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Future Video Games

I just watched an interesting TED.com talk about video games [1]. The talk focussed to a large degree on emotional involvement in games, so it seems likely that there will be many more virtual girlfriend services [2] (I’m not sure that “game” is the correct term for such things) in the future. The only reference I could find to a virtual boyfriend was a deleted Wikipedia page for V-Boy, but I expect that they will be developed soon enough. I wonder if such a service could be used by astronauts on long missions. An advantage of a virtual SO would be that there is no need to have a partner who is qualified, and if a human couple got divorced on the way to Mars then it could be a really long journey for everyone on the mission.

VR training has been used for a long time in the airline industry (if you have never visited an airline company and sat in a VR trainer for a heavy passenger jet then I strongly recommend that you do it). It seems that there are many other possible uses for this. The current prison system is widely regarded as a training ground for criminals, people who are sent to prison for minor crimes come out as hardened criminals. I wonder if a virtual environment for prisoners could do some good. Instead of prisoners having to deal with other prisoners they could deal with virtual characters who encourage normal social relationships, prisoners who didn’t want to meet other prisoners could be given the option of spending their entire sentence in “solitary confinement” with virtual characters, multi-player games, and Internet access if they behave well. Game systems such as the Nintendo Wii [3] would result in prisoners getting adequate exercise, so after being released from a VR prison it seems likely that the ex-con would be fitter, healthier, and better able to fit into normal society than most parolees. Finally it seems likely that someone who gets used to spending most all their spare time playing computer games will be less likely to commit crimes.

It seems to me that the potential for the use of virtual environments in schools is very similar to that of prisons, for similar reasons.

Update: Currently Google Adsense is showing picture adverts on this page for the “Shaiya” game, the pictures are of a female character wearing a bikini with the caption “your goddess awaits”. This might be evidence to support my point about virtual girlfriends.

4 comments to Future Video Games

  • That thought regarding prisoner rehabilitation is pretty interesting and never crossed my mind. By the way, I suspect the terrible prison environment gives many an incentive not to commit crime, but with the knowledge that you won’t get raped by being isolated in a supposedly pleasant VR system, you may pretty well go ahead and commit that crime. This should not imply that I celebrate the unpleasant prison conditions of course…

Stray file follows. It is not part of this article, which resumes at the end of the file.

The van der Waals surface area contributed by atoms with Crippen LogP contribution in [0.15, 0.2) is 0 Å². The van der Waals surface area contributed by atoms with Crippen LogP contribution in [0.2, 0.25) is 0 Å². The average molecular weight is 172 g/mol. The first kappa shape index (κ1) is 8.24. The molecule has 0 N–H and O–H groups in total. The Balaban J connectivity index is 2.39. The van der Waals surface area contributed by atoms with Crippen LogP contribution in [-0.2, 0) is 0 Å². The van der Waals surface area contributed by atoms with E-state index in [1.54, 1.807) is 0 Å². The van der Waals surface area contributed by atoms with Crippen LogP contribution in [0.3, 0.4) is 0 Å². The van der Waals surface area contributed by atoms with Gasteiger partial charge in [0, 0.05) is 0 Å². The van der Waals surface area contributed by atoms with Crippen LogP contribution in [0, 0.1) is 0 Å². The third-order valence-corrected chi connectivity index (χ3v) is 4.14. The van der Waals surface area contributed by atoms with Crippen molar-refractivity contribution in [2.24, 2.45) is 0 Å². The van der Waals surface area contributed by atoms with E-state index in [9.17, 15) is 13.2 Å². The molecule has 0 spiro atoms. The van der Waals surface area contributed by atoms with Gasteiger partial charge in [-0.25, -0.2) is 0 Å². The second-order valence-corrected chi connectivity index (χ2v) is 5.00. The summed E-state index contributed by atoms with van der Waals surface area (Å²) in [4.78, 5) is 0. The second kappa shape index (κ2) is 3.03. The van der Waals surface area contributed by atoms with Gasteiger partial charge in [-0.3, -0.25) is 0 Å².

• etbe

    I am not aware of any evidence showing that prisons are particularly effective at deterring crime.

    The death rate of drug dealers in urban areas in the US is about 7% a year, if that doesn’t deter someone from dealing drugs then it seems very unlikely that a prison sentence will.

    It seems unlikely that crimes of passion will be deterred by anything you might do.

    There is evidence that a large portion of the result of prisons supposedly rehabilitating people is due to mental changes that occur with age. It’s a natural development that people become less impulsive and aggressive as they get older than 25-30 – for evidence of this consider the insurance premiums for various age groups (people who are less than 25 years old have the best technical driving skills and also the highest premiums due to the number of crashes).

    So if we are going to consider prisons as holding pens for people who are not yet old enough to be released in public, then making them comfortable seems like a good idea.

  • h01ger

    how/why do you think virtual bullshit is supposed to make the world a better place?

    it’s true, that technology can shape society. But it’s also true, the other way round. and I dont see (much evidence of) societies trying to treat prisoners better (death punishment is on the rise, as is the general prison _population_) or to treat women/girlfriends as fellow human beings and not objects.

    I think the chances that this technology will make things worse, as in women are even more seen as objects and prisoners are locked away and out even more, are very high.

    technology is just a means.

  • etbe

    h01ger: I have never claimed that VR will be good overall. I have merely claimed that it can do some good in some areas, whether that outweighs the possible harm in others is yet to be seen.

    Currently career criminals often spend most of their lives in jail. “Chopper” (a famous Australian ex-con) once said that the ratio of time spent in jail to time spent outside was the same as the ratio of time spent working to time spent on holidays for a typical employee.

    As for treating women as objects, I don’t think that VR will make things any worse in that regard. Probably the best way to alleviate that problem would be greater acceptance of homosexuality, guys who fundamentally don’t like women could then not feel obliged to get a GF or wife.